Tangent 2: Part of my focus on this topic in my own thinking the last several months is that producing art requires MONEY, something that I don’t think really gets adequately addressed. In order to finance your composition, recording, show, painting, sculpture, novel, or film, you need some sort of income. Back to work: where does that money come from? A job? Selling your art? Contributions? A wealthy family or relatives? A sugar-momma/daddy? Yet another topic for another day. (I touch upon it here but hope to dig deeper down the road.)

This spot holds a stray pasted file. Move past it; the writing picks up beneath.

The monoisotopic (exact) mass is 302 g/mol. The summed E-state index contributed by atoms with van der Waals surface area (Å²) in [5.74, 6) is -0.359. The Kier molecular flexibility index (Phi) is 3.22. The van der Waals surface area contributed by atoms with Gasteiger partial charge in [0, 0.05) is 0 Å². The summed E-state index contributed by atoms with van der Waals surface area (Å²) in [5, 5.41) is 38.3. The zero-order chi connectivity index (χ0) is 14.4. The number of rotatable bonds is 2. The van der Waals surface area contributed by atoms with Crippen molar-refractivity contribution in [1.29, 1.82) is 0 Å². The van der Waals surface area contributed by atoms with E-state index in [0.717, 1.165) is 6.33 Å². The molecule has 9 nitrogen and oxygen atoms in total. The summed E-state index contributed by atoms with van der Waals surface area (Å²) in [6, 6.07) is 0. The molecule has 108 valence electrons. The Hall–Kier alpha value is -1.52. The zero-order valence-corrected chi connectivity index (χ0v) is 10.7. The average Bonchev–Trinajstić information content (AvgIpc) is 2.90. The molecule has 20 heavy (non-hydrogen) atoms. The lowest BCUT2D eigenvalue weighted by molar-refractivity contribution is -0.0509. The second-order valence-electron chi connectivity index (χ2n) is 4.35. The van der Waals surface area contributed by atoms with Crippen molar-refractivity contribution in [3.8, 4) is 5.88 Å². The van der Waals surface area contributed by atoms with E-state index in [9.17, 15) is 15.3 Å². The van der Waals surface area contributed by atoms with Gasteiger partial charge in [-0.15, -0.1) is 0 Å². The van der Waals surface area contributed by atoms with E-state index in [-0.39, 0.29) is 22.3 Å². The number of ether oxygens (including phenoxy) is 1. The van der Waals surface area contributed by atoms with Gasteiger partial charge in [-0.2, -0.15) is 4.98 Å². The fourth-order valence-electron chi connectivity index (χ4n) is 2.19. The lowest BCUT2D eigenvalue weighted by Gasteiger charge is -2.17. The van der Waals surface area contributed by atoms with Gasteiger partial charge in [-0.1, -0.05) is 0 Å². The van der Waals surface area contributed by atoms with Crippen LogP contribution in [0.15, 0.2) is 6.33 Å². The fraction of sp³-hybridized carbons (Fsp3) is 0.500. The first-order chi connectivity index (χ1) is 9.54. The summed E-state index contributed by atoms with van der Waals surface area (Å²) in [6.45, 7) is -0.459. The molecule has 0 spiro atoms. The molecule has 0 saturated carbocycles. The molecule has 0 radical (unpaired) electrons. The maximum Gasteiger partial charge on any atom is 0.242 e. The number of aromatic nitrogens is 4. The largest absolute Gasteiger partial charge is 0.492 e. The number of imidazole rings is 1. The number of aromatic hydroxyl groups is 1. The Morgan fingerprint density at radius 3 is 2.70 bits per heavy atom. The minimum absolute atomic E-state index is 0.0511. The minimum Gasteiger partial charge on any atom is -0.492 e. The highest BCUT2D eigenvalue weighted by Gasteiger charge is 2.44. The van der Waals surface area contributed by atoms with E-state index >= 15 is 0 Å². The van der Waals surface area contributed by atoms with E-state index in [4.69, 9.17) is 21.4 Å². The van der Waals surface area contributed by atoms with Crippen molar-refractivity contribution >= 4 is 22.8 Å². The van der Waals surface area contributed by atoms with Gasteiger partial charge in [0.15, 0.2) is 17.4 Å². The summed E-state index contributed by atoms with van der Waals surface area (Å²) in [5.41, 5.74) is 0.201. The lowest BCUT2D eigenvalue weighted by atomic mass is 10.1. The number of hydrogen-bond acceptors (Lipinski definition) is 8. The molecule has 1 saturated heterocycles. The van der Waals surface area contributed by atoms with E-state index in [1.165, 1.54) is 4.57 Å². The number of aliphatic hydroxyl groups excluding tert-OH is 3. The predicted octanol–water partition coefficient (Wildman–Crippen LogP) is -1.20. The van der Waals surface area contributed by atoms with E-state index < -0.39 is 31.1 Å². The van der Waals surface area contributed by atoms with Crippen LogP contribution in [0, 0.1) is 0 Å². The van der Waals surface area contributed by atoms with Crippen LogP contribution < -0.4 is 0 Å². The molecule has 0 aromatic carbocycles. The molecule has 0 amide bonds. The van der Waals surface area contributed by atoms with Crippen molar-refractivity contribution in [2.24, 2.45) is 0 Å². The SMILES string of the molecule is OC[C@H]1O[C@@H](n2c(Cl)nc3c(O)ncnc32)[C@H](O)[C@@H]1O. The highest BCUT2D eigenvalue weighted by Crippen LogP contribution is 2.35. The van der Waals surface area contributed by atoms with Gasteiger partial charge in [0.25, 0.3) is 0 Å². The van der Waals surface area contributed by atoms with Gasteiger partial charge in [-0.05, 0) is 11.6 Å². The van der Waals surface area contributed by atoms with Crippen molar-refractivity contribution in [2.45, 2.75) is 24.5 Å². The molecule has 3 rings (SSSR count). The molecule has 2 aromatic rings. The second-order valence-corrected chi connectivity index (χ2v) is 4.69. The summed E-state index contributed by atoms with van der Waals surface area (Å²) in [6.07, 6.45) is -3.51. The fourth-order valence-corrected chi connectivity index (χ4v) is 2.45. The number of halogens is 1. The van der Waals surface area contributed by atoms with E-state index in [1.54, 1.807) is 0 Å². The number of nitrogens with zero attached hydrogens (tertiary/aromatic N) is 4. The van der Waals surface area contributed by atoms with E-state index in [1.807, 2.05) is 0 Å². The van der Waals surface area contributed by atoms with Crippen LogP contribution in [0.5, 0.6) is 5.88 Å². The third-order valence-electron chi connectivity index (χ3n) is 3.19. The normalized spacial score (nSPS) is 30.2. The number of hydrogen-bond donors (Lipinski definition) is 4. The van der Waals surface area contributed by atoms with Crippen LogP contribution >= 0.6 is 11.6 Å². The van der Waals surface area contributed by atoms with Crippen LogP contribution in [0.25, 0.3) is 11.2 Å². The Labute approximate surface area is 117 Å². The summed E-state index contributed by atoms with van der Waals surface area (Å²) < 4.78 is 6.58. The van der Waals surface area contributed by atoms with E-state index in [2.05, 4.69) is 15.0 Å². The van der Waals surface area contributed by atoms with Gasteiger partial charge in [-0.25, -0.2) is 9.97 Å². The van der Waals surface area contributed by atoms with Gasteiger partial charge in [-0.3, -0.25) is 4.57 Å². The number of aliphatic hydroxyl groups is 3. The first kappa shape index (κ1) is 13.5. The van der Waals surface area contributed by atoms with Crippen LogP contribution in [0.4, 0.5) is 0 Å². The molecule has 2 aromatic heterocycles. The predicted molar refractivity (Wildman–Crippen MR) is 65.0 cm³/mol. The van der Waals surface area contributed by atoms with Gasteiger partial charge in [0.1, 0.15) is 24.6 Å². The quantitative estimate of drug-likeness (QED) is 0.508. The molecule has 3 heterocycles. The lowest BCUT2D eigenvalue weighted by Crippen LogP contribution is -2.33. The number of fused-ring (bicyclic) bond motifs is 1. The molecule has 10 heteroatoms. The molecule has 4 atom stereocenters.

Before veering too far off course, let’s get back to “making it.” So, on the one hand I’ve raised the soulless white flag of getting jobs and property. However, I’m artistically active both in my own community as well as regionally and nationally, I teach, and my recordings sell some and get airplay. (One feather in my cap is when I heard Jan Garbarek sandwiched between a couple Borghi | Teager tracks on the nationally-syndicated Hearts of Space, the program’s first episode in its over 1,000 dedicated the saxophone…) And, as I wrote here, Matt and I recently embarked on a brief but packed East Coast tour that resulted in a net profit. I don’t write it this way to toot my own horn, but rather to say that I’m “making it” in my own way. Just like those who only wield their instruments or paintbrushes, and those who teach. The question shouldn’t be “Will I make it?” but rather “Am I making it?” It’s of course a long game, and one should never rest on their laurels. But it’s important to realize that success comes in many forms, and to say that there’s only one way is almost like saying there’s no way at all.